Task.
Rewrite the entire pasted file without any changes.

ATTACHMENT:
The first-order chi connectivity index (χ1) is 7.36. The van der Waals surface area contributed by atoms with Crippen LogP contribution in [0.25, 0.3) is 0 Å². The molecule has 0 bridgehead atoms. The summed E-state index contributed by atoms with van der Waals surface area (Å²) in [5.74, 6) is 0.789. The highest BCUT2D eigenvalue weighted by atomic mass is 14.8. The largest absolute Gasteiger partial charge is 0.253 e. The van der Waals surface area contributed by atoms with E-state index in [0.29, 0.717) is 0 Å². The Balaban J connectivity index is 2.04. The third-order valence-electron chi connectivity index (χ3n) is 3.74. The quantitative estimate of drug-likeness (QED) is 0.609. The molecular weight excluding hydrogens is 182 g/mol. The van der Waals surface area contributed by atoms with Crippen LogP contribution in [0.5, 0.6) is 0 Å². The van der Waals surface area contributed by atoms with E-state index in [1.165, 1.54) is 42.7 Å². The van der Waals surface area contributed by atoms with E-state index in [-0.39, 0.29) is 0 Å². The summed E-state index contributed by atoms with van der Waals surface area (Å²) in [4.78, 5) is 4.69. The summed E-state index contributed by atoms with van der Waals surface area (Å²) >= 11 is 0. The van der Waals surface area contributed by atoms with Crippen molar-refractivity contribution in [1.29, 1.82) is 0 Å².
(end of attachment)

The first-order chi connectivity index (χ1) is 7.36. The van der Waals surface area contributed by atoms with Crippen LogP contribution in [0.25, 0.3) is 0 Å². The molecule has 0 bridgehead atoms. The summed E-state index contributed by atoms with van der Waals surface area (Å²) in [5.74, 6) is 0.789. The highest BCUT2D eigenvalue weighted by atomic mass is 14.8. The largest absolute Gasteiger partial charge is 0.253 e. The van der Waals surface area contributed by atoms with E-state index in [0.29, 0.717) is 0 Å². The Balaban J connectivity index is 2.04. The third-order valence-electron chi connectivity index (χ3n) is 3.74. The quantitative estimate of drug-likeness (QED) is 0.609. The molecular weight excluding hydrogens is 182 g/mol. The van der Waals surface area contributed by atoms with Crippen LogP contribution in [0.5, 0.6) is 0 Å². The van der Waals surface area contributed by atoms with E-state index in [1.165, 1.54) is 42.7 Å². The van der Waals surface area contributed by atoms with E-state index in [-0.39, 0.29) is 0 Å². The summed E-state index contributed by atoms with van der Waals surface area (Å²) in [4.78, 5) is 4.69. The summed E-state index contributed by atoms with van der Waals surface area (Å²) >= 11 is 0. The van der Waals surface area contributed by atoms with Crippen molar-refractivity contribution in [1.29, 1.82) is 0 Å².